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Breaking the Color Barrier to Catch Bass with Larry Nixon

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Editor’s Note: Larry Nixon of Bee Branch, Arkansas, has fished competitively for 40 years and has won Angler of the Year on the Bassmaster circuit twice, the Bassmaster Classic in 1983 and numerous other tournaments. According to Nixon, who’s won about $4 million in tournaments plus sponsor money, “Bass don’t have rules like fishermen do. For instance, bass don’t know that they are supposed to bite a certain lure of a certain size and a particular color on a specific day, based on water and weather conditions, and where they are in their spawning cycle. Bass are opportunistic feeders, so many times, if you break the rules that most bass anglers hold near and dear to their hearts, you’ll catch bass that other fishermen won’t catch. This week we’re looking at how, where, why and when I break the rules.”

During the spring of the year, most people seem to prefer to fish the more-subdued colors like green, blue and shad colors or even subtle crawfish colors for lures. Very few people will use what I call a screaming color. For instance, one of my favorite springtime spinner bait colors is a fire tiger skirt with orange flake. Not many fishermen will be casting a bright fluorescent lure like this in the springtime. But on an overcast day, many times I’ll go to those orange flakes and that orange skirt to give the bass a different-looking bait. One tip that will help you catch more bass in the spring of the year is not to be afraid to use goofy-looking colors.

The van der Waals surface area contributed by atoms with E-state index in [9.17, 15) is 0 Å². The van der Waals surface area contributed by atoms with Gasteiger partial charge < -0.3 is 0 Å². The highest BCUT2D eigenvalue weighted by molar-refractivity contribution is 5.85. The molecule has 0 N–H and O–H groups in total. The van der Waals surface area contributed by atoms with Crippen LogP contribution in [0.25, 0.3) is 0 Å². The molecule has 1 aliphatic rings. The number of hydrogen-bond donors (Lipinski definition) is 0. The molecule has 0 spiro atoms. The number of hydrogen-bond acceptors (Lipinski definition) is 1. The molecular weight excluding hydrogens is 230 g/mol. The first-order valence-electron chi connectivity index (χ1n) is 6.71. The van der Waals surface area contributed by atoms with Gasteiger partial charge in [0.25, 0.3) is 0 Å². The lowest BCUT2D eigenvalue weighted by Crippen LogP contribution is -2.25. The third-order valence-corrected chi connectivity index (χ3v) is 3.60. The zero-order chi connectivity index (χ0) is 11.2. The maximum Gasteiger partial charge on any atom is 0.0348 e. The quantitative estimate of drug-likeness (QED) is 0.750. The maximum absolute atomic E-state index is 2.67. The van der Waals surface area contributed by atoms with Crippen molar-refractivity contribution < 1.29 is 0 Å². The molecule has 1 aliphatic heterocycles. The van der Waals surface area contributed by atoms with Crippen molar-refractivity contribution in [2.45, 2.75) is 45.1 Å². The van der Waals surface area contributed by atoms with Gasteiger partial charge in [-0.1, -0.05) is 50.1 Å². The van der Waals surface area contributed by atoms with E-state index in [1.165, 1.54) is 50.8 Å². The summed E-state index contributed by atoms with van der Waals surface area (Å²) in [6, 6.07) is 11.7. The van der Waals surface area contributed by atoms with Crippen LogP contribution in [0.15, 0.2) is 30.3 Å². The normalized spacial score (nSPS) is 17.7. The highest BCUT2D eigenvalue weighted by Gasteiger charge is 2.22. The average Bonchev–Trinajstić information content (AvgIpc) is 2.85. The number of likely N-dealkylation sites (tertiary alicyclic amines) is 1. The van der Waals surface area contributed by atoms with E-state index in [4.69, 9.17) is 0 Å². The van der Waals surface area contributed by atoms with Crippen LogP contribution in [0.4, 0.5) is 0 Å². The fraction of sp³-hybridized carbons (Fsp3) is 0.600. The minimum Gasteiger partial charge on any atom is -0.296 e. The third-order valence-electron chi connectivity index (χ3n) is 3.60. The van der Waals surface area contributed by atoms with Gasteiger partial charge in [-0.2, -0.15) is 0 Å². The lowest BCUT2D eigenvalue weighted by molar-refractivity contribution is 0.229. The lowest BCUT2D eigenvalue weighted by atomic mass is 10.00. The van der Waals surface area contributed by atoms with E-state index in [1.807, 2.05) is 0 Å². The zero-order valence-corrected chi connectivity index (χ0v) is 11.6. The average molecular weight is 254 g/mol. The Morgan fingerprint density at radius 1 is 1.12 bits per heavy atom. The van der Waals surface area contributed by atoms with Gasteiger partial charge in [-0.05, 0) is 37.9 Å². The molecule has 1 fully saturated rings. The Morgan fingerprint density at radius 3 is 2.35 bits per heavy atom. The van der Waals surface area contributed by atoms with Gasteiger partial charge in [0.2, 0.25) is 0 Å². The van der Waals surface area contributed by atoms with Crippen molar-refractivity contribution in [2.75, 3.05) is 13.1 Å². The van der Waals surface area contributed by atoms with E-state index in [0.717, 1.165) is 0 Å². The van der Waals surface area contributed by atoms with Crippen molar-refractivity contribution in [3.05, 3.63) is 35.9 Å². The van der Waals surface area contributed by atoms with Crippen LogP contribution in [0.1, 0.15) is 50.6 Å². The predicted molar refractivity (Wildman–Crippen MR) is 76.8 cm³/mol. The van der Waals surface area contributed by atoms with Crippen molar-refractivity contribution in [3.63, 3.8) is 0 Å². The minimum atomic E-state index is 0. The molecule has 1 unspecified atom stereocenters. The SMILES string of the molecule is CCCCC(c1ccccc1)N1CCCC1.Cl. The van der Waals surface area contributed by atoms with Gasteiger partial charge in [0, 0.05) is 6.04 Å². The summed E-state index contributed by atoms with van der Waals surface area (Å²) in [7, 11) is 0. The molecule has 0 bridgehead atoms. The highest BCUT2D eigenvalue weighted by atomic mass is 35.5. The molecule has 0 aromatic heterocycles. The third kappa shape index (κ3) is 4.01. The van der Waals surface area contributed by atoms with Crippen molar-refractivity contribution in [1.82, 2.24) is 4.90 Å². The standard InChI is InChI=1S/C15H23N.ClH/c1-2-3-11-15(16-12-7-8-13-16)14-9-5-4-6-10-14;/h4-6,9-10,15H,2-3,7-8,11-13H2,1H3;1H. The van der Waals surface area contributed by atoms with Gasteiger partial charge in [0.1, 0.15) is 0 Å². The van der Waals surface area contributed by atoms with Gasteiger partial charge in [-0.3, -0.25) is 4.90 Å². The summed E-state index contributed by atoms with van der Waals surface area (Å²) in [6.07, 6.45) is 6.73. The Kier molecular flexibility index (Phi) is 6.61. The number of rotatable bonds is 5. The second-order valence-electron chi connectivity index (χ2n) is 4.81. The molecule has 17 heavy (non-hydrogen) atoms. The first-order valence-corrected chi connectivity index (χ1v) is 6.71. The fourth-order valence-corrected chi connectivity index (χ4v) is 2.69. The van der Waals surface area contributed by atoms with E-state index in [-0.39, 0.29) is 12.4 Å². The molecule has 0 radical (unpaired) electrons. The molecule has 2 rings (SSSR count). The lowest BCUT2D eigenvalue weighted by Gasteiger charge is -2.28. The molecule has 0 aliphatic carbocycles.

Another tactic that can produce some very-big smallmouths in the spring of the year is instead of using chartreuse and white on my spinner bait, I may choose all-white blades with a solid-white skirt. Another place that an all-white spinner bait can produce some very good bass for you is when you’re fishing deep ledges for largemouths. Bass don’t usually see this type of bait, so I’ve found they will attack it more readily.

Once I caught some very big smallmouths while fishing Pickwick Lake on the Alabama/Tennessee/Mississippi border, with a 1/2-ounce spinner bait with white blades and white skirts, fishing deep ledges. I don’t think the smallmouths ever had seen a spinner bait that looked like that. Remember that visibility is an important key to getting bites when you’re fishing in deep water. Therefore, don’t be afraid to try an all-white spinner bait when you’re fishing deep-water ledges. If I catch one bass using gold or silver blades on my spinner bait, and I can’t get another bass to bite, then I’ll pull out an all-white spinner bait, an all-chartreuse spinner bait with chartreuse blades or an orange spinner bait with orange blades and a fire-tiger skirt. Many times, goofy colors will allow you to catch four or five more bass that you can’t catch with standard colored lures.

To learn more about bass fishing and get John E. Phillips’ Kindle eBooks, print books and audiobook on bass fishing, go to, or for Nook books, visit

Tomorrow: Going Big in Little Water with Larry Nixon to Catch Bass

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